• amovilar

    “Desktop client to browse applications ”

    in this website you can browse the android market apps/games

    thx for this great web and sorry my english :-)

    • BackInAction

      A desktop _client_ is NOT needed. A better web interface would be nice.

      • Jazzy

        Desktop is needed.

        This will allow upgrades to the OS without waiting on the network providers to give up their cell bandwidth for the download.

        It is also for easy management of the device media(mp3, pictures, etc..)

        Also, I would like to buy an app from the desktop and a download happens to the device automatically.

        you can do that with these online screen scrapers.

        • http://Website Jazzy

          you cant do that with these on-line screen scrapers.

  • sgb2009

    I too am very suprised by this. Personly I found the original market ok, for first attempt. However the 1.6 update is truely adismal, a real step backwards. To me I can’t see any usfull advantages to the end user and one mighty disavantage in the speed of the new market.
    The new incarnation fails to load a lot more and when it doea is much slower and very clunky. It pains me to say but if the market was half as friendly as iphone I whould be happy.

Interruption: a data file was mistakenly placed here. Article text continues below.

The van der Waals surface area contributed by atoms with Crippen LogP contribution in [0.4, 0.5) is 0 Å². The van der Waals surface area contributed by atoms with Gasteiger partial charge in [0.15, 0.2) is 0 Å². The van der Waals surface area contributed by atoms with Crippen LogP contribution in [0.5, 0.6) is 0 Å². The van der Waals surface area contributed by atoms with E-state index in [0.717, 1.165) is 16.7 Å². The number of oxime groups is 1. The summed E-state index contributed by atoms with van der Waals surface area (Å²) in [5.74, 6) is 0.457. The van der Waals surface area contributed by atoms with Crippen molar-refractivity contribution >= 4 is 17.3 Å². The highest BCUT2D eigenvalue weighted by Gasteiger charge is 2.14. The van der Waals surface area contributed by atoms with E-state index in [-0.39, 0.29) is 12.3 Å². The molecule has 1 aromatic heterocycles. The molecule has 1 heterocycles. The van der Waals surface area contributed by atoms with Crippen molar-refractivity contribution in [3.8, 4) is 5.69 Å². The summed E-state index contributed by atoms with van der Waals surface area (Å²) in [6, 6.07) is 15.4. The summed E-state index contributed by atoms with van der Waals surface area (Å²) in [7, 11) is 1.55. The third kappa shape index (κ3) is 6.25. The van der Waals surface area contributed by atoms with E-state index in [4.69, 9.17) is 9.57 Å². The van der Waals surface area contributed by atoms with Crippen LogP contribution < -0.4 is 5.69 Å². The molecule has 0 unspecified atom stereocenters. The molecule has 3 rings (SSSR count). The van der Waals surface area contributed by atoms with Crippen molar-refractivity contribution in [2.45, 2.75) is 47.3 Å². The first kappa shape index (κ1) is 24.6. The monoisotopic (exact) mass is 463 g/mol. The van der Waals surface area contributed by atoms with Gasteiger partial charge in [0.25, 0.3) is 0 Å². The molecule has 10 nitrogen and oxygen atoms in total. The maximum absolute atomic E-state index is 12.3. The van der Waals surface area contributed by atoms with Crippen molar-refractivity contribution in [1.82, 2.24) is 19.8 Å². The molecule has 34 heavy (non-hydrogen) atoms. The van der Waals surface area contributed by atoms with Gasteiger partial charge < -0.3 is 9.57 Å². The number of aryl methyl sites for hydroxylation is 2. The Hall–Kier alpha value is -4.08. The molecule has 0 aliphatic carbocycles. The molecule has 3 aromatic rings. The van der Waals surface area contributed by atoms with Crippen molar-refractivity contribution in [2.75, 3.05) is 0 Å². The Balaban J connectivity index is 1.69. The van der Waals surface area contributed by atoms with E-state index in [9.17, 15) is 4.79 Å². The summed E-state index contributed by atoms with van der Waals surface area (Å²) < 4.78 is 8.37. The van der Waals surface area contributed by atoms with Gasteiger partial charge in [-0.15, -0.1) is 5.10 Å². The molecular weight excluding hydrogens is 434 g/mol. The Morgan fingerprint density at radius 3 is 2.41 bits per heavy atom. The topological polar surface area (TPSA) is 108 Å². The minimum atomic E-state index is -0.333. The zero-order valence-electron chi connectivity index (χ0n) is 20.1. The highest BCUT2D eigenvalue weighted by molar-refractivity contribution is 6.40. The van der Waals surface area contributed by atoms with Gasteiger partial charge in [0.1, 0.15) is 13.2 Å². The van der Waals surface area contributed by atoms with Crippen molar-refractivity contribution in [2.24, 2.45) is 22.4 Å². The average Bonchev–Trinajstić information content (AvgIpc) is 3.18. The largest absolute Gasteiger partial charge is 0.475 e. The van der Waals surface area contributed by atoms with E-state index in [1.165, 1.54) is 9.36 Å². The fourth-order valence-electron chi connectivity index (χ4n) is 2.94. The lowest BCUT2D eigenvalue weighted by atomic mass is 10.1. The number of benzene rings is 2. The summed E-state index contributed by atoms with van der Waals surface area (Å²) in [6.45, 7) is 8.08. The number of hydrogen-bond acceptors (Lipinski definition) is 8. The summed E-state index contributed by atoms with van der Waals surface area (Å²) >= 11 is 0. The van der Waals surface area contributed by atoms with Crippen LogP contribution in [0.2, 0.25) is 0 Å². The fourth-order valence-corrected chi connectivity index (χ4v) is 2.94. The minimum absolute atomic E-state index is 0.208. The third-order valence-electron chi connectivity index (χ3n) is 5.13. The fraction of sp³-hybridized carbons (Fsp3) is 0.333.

• roy

    The users might think it is fine, but the developers clearly don’t.
    If Android does not get a better system of discoverability, then we might be fighting a loosing battle.

    • A man

      I agree, however, this is a vicious circle. What we don’t want is an inflated market place. By inflated I mean we don’t need hundreds of the same apps. If one developer makes a really great twitter app that is considered to be the best, that developer alone can kill the competition. We all know this doesn’t happen exactly, but a new developer trying to get into the market with a new twitter app is going to have a hard time for more reason than discovery. Google can not help this app, only the consumers can. Developers need to make quality apps, and unique apps.

      I feel that there are too many people sympathizing with the devs on this. People want to port their iPhone apps to Android and when that doesn’t work, they want to completely walk out on the platform instead of building a new app from the ground up. Many developers complain about fragmentation and having to support many different resolutions, but is that not apart of being a developer? Hell, if the developers stopped supporting older versions of Android maybe that would kick some sense into manufacturers who are still including Android 1.5 in their “hot new” phones.

      The biggest problem with all of this is that no one seems to be on the same page. Manufacturers are taking the easy way out by using old Android to re-skin it and call it their own rather than keeping up (which usually fails anyway), Google is out trying to take over the world, and the developers are scurrying around somewhere in the middle. It’s all a mess.

  • mytouchHER

    I love the android market.

  • http://Website Simon

    I voted ‘agreed’…

    … learnt to live with v1.0 market, v1.6 seems like a dream in comparison! Realistically I find apps off the website and go get them…

  • ExtremeT

    wow… I would have figured with all the talking on this site alone about the market that the Disapprove would be a lot more and the Approve a lot less.